GI master brokers back FCA’s push for claims transparency

Ryan Bembridge

January 31, 2019

General insurance master brokers Berkeley Alexander and Paymentshield have backed the Financial Conduct Authority’s plan to force firms to reveal their claim stats permanently.

The regulator also proposed extending the scope to show where consumers are unhappy and have made a complaint as part of the claim process.

The FCA is seeking feedback from stakeholders on the proposals until 30 April.

Geoff Hall, chairman of Berkeley Alexander, said: “We welcome the FCA’s proposals.

“Increased transparency is a good thing for the industry and consumers if it helps maintain quality standards and drives further competition in the market.”

And Rob Evans, managing director at Paymentshield, said: “We welcome any measure that helps to raise standards in general insurance and ensures that people receive the right cover for their requirements.

“The rise of price comparison websites has driven a culture where price rather than value or appropriate cover is often the main battle line.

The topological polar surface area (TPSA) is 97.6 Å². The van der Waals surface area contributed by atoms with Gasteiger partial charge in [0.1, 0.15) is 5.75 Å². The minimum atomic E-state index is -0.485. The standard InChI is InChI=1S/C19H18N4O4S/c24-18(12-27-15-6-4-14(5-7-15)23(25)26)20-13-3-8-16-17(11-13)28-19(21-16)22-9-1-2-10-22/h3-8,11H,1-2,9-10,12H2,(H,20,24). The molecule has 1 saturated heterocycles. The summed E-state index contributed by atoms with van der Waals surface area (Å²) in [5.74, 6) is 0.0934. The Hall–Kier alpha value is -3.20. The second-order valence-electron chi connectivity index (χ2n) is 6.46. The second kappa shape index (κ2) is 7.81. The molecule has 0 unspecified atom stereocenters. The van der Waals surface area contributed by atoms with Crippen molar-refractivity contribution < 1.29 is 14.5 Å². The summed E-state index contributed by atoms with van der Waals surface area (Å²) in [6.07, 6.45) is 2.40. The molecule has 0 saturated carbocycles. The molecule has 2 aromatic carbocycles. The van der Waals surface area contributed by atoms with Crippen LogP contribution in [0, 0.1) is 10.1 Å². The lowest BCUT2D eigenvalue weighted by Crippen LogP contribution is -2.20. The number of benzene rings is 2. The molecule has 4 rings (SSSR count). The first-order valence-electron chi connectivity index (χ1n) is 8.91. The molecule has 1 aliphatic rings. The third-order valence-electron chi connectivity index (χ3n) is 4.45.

“This is to the ultimate detriment of customers.”

Claim acceptance rates revealed – but are they misleading?

Data between August 2017 and August 2018 shows that providers with the lowest claims acceptance rate for home insurance include Brit Syndicates (80-82.4%), Ageas (82.5-84.9%), Great Lakes (85-87.4%) and St Andrews (85-87.4%).

Meanwhile the best, with an acceptance rate between 97.5% to 100%, were Zurich, Liberty and Royal & Sun Alliance.

Evans added: “Announcements like this to show the danger of making the wrong GI decisions and the value of professional advice.”

However Hall cautioned against being misled by the data.

He added: “It’s great to see that a number of our panel insurers rank highly here, but we would caution that the data must be used in context of the insurer’s individual product wordings and customer needs – not all products are one size fits all.

“Taken out of context the data could prove to be misleading and encourage brokers to choose one product over another based on inaccurate generalisations.

“For example, accidental damage isn’t always included as standard on all home & contents policies where customers choose not to include it.

“Claims may get rejected by customers wrongly claiming for accidental damage against these policies further down the line. Under this FCA data would that rejected claim count against the insurer?”

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